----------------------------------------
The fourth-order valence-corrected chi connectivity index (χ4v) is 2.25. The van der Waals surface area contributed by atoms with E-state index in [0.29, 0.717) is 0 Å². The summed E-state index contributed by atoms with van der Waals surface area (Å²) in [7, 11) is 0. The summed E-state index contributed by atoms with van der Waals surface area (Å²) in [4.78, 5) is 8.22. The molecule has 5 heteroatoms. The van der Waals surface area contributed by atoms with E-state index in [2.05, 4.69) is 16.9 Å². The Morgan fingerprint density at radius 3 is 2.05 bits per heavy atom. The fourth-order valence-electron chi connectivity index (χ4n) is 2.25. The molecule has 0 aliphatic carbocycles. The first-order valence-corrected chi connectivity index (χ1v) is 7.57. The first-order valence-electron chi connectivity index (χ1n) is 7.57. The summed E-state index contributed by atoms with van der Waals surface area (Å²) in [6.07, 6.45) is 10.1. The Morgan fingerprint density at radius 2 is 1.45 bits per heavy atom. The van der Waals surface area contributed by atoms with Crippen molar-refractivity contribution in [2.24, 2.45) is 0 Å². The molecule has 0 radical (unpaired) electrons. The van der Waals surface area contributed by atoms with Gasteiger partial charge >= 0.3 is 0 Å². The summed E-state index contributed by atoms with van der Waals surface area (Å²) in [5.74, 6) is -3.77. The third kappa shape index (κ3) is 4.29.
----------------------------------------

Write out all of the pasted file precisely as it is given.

The fourth-order valence-corrected chi connectivity index (χ4v) is 2.25. The van der Waals surface area contributed by atoms with E-state index in [0.29, 0.717) is 0 Å². The summed E-state index contributed by atoms with van der Waals surface area (Å²) in [7, 11) is 0. The summed E-state index contributed by atoms with van der Waals surface area (Å²) in [4.78, 5) is 8.22. The molecule has 5 heteroatoms. The van der Waals surface area contributed by atoms with E-state index in [2.05, 4.69) is 16.9 Å². The Morgan fingerprint density at radius 3 is 2.05 bits per heavy atom. The fourth-order valence-electron chi connectivity index (χ4n) is 2.25. The molecule has 0 aliphatic carbocycles. The first-order valence-corrected chi connectivity index (χ1v) is 7.57. The first-order valence-electron chi connectivity index (χ1n) is 7.57. The summed E-state index contributed by atoms with van der Waals surface area (Å²) in [6.07, 6.45) is 10.1. The Morgan fingerprint density at radius 2 is 1.45 bits per heavy atom. The van der Waals surface area contributed by atoms with Crippen molar-refractivity contribution in [2.24, 2.45) is 0 Å². The molecule has 0 radical (unpaired) electrons. The van der Waals surface area contributed by atoms with Gasteiger partial charge >= 0.3 is 0 Å². The summed E-state index contributed by atoms with van der Waals surface area (Å²) in [5.74, 6) is -3.77. The third kappa shape index (κ3) is 4.29.